Professional Services Exclusion Does Not Bar Coverage for Lawsuit Alleging “Business Decisions” of Healthcare Facility
The United States District Court for the Southern District of Florida, applying Maryland law, has held that the professional services and managed care activity exclusions in a D&O policy did not bar coverage for a lawsuit against the insured healthcare facility where the underlying complaint included allegations concerning the insured’s business decisions. Atlantic Healthcare v. Argonaut Ins. Co., 2021 WL 266281 (S.D. Fla. Jan. 27, 2021). The court also held the prior acts exclusion inapplicable because some of the underlying claims were not premised on any alleged wrongful act that took place before the exclusion’s cut-off date.
The estate of a patient at the insured healthcare facility filed an action against the facility and its owner. The estate alleged that the defendants breached their duties when they operated the facility in a manner that would “generate as much profits as possible” from its patients by understaffing nurses and paying higher-than-market rates, among others. The facility tendered the claim to its D&O insurer, and the insurer declined coverage. The facility filed a complaint against the insurer, arguing that the insurer had a duty to defend it in the underlying lawsuit. The insurer argued that coverage was barred by the policy’s professional services, managed care activity, and prior acts exclusions.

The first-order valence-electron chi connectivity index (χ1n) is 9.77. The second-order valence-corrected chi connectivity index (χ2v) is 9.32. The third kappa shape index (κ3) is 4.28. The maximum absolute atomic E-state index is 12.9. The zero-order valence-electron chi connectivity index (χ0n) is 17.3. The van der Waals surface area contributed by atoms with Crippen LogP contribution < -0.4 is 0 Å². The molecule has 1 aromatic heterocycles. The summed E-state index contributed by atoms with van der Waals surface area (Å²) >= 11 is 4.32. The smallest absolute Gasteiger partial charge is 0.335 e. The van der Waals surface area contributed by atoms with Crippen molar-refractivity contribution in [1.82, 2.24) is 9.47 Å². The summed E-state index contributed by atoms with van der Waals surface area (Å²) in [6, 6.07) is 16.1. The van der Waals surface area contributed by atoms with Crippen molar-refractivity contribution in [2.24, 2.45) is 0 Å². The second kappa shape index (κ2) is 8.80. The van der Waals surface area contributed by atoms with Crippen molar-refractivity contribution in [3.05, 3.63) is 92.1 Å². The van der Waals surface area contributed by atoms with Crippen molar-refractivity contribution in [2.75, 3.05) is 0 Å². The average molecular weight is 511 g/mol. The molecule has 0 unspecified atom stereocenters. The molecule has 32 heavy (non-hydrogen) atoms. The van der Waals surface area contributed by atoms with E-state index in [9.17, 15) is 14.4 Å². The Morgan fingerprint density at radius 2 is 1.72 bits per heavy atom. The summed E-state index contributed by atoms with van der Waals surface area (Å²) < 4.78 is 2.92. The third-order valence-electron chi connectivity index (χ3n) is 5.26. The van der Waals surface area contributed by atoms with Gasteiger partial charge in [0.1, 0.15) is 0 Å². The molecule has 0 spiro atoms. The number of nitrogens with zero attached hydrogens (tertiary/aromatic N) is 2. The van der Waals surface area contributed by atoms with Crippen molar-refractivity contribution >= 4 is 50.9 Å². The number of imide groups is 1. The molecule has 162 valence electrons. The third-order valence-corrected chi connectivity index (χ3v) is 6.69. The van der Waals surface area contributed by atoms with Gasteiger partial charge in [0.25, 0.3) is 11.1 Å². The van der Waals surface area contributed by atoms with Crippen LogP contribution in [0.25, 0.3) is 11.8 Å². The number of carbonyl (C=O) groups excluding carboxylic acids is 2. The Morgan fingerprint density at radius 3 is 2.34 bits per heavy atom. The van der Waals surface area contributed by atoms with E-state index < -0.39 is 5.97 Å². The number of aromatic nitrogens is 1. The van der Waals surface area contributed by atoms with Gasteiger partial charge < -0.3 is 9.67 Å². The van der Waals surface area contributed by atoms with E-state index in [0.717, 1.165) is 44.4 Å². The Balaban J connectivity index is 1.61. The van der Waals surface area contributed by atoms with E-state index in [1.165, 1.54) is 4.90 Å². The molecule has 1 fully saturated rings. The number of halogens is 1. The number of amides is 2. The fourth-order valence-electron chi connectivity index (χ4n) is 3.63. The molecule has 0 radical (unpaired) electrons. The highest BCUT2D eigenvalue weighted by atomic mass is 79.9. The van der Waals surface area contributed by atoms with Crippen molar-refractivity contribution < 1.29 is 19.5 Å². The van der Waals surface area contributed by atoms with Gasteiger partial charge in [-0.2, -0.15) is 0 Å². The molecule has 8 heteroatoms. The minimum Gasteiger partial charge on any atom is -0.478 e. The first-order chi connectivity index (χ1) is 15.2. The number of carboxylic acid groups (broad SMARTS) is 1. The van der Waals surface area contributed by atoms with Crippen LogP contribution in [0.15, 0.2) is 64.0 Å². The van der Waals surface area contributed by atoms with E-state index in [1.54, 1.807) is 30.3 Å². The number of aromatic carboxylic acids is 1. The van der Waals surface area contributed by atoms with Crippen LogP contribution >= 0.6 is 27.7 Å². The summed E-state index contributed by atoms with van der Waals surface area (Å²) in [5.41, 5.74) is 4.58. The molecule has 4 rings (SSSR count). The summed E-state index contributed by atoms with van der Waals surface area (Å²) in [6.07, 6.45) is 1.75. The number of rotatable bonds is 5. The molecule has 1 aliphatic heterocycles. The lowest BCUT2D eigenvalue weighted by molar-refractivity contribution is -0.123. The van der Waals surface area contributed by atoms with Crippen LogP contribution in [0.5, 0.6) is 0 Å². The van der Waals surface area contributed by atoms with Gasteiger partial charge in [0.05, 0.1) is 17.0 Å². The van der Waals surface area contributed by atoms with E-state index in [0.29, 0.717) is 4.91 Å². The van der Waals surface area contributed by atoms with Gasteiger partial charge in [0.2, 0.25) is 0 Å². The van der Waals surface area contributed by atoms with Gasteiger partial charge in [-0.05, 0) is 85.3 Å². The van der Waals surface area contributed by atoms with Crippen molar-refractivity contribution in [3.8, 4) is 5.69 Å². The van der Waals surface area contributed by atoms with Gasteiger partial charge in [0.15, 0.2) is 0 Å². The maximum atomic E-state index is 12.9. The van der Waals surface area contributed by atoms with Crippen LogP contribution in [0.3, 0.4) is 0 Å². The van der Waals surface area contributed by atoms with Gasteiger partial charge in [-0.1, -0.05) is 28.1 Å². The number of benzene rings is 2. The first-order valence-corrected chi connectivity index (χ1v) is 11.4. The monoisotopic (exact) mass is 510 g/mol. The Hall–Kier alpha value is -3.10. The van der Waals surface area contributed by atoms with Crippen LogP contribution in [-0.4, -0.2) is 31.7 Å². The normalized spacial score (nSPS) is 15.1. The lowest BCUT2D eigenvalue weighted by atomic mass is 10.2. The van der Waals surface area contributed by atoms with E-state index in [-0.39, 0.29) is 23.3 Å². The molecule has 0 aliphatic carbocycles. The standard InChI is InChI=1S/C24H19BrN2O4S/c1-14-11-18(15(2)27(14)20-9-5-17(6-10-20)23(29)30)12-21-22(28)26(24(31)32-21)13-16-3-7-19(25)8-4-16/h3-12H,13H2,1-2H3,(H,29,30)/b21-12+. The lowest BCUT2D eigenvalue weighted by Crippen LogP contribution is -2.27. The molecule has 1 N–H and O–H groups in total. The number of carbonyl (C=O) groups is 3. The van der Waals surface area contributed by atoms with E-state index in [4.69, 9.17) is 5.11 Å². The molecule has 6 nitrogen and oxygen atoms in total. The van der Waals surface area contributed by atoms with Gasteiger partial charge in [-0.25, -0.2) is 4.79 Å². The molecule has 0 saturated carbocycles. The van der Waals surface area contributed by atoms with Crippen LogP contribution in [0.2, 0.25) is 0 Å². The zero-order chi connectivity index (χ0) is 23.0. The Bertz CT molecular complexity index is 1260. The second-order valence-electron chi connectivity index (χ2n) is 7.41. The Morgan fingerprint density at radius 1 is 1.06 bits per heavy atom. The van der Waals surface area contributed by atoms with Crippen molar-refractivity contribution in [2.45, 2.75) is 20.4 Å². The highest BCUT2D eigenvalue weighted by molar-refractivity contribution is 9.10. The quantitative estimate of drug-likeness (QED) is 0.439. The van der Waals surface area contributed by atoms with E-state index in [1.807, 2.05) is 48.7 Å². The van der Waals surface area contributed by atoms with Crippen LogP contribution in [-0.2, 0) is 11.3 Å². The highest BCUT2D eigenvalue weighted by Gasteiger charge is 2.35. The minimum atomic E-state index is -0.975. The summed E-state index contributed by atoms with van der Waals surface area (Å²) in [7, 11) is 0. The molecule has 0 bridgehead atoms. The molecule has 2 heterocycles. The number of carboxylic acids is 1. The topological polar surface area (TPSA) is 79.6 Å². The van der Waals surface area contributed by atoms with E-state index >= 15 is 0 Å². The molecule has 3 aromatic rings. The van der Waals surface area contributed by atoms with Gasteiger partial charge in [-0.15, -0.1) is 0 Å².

The court disagreed with the insurer. First, the court determined that the professional services exclusion did not bar coverage because multiple allegations in the underlying complaint regarding staffing, compensation, and others did not constitute “professional services,” but concerned business decisions by the facility and its owner. Second, the court opined that the managed care activities exclusion did not bar coverage because the facility’s alleged “exploit[ation] [of] vulnerable adults by taking their assets” did not “aris[e] out of” any “managed care activity” as defined in the policy. Third, the prior acts exclusion also did not bar coverage. The court rejected the insurer’s argument that the facility engaged in an ongoing fraudulent scheme that began on the date the patient moved into the facility, which preceded the prior acts date. The court concluded that, although the underlying complaint included alleged wrongful acts that occurred before the cut-off date, some of the underlying claims did not incorporate those allegations and thus were not based on any prior acts.